I didn’t love my husband when we got married. It sounds horrible to say but it is true. After a year of dating, including three months of engagement we stood at the altar, said sacred vows before both God and man and committed our till death do we part love to one another.
Looking back I realize that even though I thought I loved him, really what I was in love with was the idea of being chosen to be loved by him. I was desperate to be above all others in his heart and life, for the remainder of mine. I was nineteen; my frame of reference regarding love was limited at best and tainted at worst.
Fifteen years later I believe that I have now at least begun to understand the deep intertwinings of what love is. I found and pieced various aspects of it together along the way to offer a clearer yet still incomplete picture. As we live out the rest of our lives together, I pray that perhaps one day I will know the fullness of what it means to truly love another human being with all that you are, to the very depths of your soul, for your whole life.
Although I know now that it has taken place, there is not a specific time that I am able to pinpoint that transition from not really loving to loving.
I do know where it didn’t happen though. It wasn’t the result of beautiful flowers sent, decadent chocolates presented or even memorable romantic weekend getaways. As well, it wasn’t found in quaint candlelight dinners, or soft satin sheets amidst the throes of passion. Although all of those things have been wonderfully splendid parts of our marriage, this is not where I discovered love.
Instead, I believe it was stolen from and accumulated in many different kinds of moments. Moments of commitment through heartache, communication so difficult it demanded tears and forgiveness which lacked an “I told you so.”
This is where I found love.
My relationship with my husband serves as an adequate metaphor for my relationship with my Lord. In my teens I confessed with my mouth and believed in my heart that Jesus was my Lord…. but I didn’t really love Him. I was thankful for the security of eternal salvation, daily renewed grace and a robe of righteousness to replace my rags of filth, but the truth is, I was primarily focused on Him loving and saving me and thought very little about the reciprocal.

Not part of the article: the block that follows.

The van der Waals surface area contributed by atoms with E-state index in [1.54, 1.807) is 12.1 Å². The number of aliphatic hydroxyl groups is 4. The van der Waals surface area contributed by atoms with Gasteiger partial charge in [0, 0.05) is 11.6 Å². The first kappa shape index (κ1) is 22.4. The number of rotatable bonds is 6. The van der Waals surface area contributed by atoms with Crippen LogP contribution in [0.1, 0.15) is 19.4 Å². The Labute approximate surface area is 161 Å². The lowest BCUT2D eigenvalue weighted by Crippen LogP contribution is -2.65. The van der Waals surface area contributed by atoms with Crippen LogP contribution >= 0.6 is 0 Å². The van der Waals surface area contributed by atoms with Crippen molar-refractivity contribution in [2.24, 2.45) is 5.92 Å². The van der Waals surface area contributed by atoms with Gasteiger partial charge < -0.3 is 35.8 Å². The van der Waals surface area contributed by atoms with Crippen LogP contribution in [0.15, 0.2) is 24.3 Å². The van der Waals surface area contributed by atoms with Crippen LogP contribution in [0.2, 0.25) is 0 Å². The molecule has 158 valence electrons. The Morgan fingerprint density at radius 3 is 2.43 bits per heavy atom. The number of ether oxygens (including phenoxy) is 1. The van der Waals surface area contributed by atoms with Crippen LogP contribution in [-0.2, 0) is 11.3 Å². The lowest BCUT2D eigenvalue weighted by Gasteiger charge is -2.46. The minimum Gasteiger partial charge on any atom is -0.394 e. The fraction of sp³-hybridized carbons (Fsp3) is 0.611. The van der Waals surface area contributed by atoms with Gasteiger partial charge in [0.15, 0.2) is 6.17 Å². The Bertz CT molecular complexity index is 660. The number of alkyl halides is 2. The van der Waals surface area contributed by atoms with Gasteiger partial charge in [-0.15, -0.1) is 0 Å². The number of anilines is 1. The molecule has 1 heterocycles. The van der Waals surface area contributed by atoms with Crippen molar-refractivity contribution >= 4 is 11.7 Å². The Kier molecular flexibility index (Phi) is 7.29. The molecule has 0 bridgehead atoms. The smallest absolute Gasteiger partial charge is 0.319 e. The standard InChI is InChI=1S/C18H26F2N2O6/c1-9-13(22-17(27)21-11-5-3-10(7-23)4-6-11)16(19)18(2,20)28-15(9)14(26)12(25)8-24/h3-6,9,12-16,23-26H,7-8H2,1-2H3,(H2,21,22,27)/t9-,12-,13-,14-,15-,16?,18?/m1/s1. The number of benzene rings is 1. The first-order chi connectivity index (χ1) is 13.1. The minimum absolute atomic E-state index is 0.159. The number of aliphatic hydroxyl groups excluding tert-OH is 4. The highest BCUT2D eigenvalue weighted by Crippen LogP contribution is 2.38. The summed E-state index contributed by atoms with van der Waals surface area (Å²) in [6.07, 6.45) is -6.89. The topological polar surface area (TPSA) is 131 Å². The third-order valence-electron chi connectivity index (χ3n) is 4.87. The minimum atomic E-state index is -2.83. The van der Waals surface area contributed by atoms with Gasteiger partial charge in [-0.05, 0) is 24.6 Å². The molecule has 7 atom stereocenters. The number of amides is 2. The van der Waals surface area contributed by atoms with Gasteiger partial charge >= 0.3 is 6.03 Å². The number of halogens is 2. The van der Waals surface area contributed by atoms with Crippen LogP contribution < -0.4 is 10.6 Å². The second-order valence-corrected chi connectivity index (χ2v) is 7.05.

A selfish, self-serving love isn’t really love at all.
I cannot pinpoint the exact moment of transition but know that it has occurred. It wasn’t found in the moments of abundant blessings, exuberant celebrations of His goodness or mountaintop experiences of favor poured out. My heart remains so thankful and yet; those are not the places where my love for Him became real.
Instead, it has accumulated in many different kinds of moments. Moments of undeniably undeserved grace. Moments of commitment through heartache, communication so difficult it demanded tears and forgiveness which lacked an “I told you so.”
My love for both my God and my husband became most real within me when my heart’s focus shifted from what they could do for me to what I could do for them.
True love requires an unwavering commitment, sacrifice and willingness to serve wholeheartedly.
True love is demanding requiring that the giver hold nothing back.
True love never disappoints because it is in the giving that you receive
Father… your love for me is unwavering, abundant and faithful… help me to love you in that same way.